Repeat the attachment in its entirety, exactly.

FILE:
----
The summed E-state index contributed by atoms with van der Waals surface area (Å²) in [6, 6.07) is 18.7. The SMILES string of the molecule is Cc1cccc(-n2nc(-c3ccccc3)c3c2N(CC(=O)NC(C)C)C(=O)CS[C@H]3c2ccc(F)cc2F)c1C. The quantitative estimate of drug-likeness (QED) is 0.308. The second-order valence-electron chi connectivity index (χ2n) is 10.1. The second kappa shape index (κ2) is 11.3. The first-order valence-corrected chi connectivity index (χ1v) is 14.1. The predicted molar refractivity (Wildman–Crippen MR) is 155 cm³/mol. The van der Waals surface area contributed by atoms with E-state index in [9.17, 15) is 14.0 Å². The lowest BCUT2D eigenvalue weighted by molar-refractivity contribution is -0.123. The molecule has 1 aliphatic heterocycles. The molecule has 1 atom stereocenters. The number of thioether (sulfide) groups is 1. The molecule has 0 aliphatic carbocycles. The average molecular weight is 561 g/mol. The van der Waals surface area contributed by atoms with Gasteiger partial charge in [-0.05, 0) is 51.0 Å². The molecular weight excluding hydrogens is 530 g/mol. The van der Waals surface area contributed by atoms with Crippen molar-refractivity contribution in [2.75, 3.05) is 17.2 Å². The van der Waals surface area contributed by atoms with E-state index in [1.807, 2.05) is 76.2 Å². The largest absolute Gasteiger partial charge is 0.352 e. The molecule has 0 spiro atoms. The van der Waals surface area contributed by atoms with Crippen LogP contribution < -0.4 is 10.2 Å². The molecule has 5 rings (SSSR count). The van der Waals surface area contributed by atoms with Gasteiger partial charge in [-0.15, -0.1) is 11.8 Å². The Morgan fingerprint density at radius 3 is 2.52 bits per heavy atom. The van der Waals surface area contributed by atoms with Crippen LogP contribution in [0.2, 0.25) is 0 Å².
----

The summed E-state index contributed by atoms with van der Waals surface area (Å²) in [6, 6.07) is 18.7. The SMILES string of the molecule is Cc1cccc(-n2nc(-c3ccccc3)c3c2N(CC(=O)NC(C)C)C(=O)CS[C@H]3c2ccc(F)cc2F)c1C. The quantitative estimate of drug-likeness (QED) is 0.308. The second-order valence-electron chi connectivity index (χ2n) is 10.1. The second kappa shape index (κ2) is 11.3. The first-order valence-corrected chi connectivity index (χ1v) is 14.1. The predicted molar refractivity (Wildman–Crippen MR) is 155 cm³/mol. The van der Waals surface area contributed by atoms with E-state index in [9.17, 15) is 14.0 Å². The lowest BCUT2D eigenvalue weighted by molar-refractivity contribution is -0.123. The molecule has 1 aliphatic heterocycles. The molecule has 1 atom stereocenters. The number of thioether (sulfide) groups is 1. The molecule has 0 aliphatic carbocycles. The average molecular weight is 561 g/mol. The van der Waals surface area contributed by atoms with Gasteiger partial charge in [-0.05, 0) is 51.0 Å². The molecular weight excluding hydrogens is 530 g/mol. The van der Waals surface area contributed by atoms with Crippen molar-refractivity contribution in [2.75, 3.05) is 17.2 Å². The van der Waals surface area contributed by atoms with E-state index in [1.807, 2.05) is 76.2 Å². The largest absolute Gasteiger partial charge is 0.352 e. The molecule has 0 spiro atoms. The van der Waals surface area contributed by atoms with Crippen LogP contribution < -0.4 is 10.2 Å². The molecule has 5 rings (SSSR count). The van der Waals surface area contributed by atoms with Gasteiger partial charge in [-0.15, -0.1) is 11.8 Å². The Morgan fingerprint density at radius 3 is 2.52 bits per heavy atom. The van der Waals surface area contributed by atoms with Crippen LogP contribution in [0.2, 0.25) is 0 Å².